Nashville Demo Studio - Disappears with Money and Music

May 03, 2013

(May 03, 2013- Nashville, Tennessee) – The BBB located in Nashville, Tennessee is warning singers and songwriters of the disreputable practices of Jimi Lyn Whitelaw, owner/operator of Nashville Demo Studio.


Over the past several months, BBB has received numerous customer complaints that are of a serious nature from consumers who collectively paid over $27,000 to Nashville Demo Studio for singer/songwriter services. Specifically, customers paid for studio services that were to provide song demo recording, promotion and critique services; however, after receiving its clients’ payments, Ms. Whitelaw failed to honor contractual agreements.  Complaints also allege the company failed to respond to phone call or email requests, refused to provide refunds for services not rendered, and has disappeared with its customer’s money and music.   


One consumer stated, “They do not respond to emails or phone anymore. They have stolen my money and I received no service, and they do not get back to me.”


Another stated, “Songwriters such as myself, from many countries, rely on studios like these to have our work recorded by professionals.”


“Nashville, Tennessee is known as Music City USA, and BBB Middle Tennessee receives hundreds of inquiries every month from consumers looking to promote themselves as singer/song writers” said Kathleen Calligan, BBB President and CEO.  “Unfortunately, scam artists have, for many years, taken advantage of this prestigious reputation by taking aspiring singer/songwriter’s hard-earned money and failing to render the promised service.


If you have had an unsatisfactory experience with Nashville Demo Studio or Jimi Lyn Whitelaw please contact Tim Sneed at BBB/Nashville: 615-250-4223 or


BBB offers the following general advice to avoid becoming a victim of a music business scam:

  • NO COMPANY CAN GUARANTEE YOUR SUCCESS.  You should recognize that your talents, no matter how outstanding, may have little or no commercial potential and you should expect nothing more than self-satisfaction from the experience.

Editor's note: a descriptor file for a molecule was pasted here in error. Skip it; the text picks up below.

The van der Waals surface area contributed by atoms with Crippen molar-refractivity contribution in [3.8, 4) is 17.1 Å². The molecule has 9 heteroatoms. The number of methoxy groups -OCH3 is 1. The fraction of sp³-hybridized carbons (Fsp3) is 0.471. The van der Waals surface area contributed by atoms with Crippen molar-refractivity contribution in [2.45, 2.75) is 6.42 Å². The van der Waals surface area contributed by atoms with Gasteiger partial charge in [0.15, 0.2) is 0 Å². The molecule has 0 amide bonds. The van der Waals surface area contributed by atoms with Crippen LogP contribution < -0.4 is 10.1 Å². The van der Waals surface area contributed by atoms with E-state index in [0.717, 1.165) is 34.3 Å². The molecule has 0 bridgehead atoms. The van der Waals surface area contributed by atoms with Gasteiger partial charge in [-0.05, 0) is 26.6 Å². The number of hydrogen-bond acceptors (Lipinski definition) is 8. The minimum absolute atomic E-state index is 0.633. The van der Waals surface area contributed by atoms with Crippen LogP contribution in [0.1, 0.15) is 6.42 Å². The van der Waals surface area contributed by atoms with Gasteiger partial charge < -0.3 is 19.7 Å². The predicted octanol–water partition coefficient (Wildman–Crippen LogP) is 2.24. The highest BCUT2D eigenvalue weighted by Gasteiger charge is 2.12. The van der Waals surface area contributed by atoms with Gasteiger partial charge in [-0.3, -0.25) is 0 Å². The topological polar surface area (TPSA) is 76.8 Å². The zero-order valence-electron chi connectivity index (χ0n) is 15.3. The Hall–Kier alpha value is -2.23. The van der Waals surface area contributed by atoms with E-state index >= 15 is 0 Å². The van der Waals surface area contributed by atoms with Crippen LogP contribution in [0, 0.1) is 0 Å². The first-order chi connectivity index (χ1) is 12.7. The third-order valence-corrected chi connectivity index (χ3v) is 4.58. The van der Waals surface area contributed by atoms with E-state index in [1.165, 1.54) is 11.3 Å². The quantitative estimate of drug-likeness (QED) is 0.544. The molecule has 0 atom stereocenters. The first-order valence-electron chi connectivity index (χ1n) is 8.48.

• Use caution when entering into any agreements in the music industry. Ideally, a licensed attorney with knowledge of and experience in the field of entertainment law should review any contracts and advise you about the terms of the agreement before you sign any documents. At a minimum, carefully read all documents for specific details of services to be performed by both you and the contracting business (or individual).
  • Be especially cautious of agreements that require you to pay advance fees to the contracting business for services that will not necessarily result in a tangible return.
  • Be aware that many contracts will bind you for several years, making it virtually impossible to get out of the deal in order to pursue a better opportunity.  Although many businesses may fulfill the terms of the contract, their efforts on behalf of the artist, musician or songwriter to produce a commercially profitable product may not necessarily be successful.
  • Ask around. Get referrals from friends and business organizations and check out the company’s BBB Business Review at
  • Look for credentials. Find out if the company is affiliated with any professional organizations or licensing agencies and check their status.

Consumers can obtain additional advice by contacting the music industry trade associations listed below:

Start your search for music studios, producers, and publishers With Trust by visiting BBB’s accredited business directory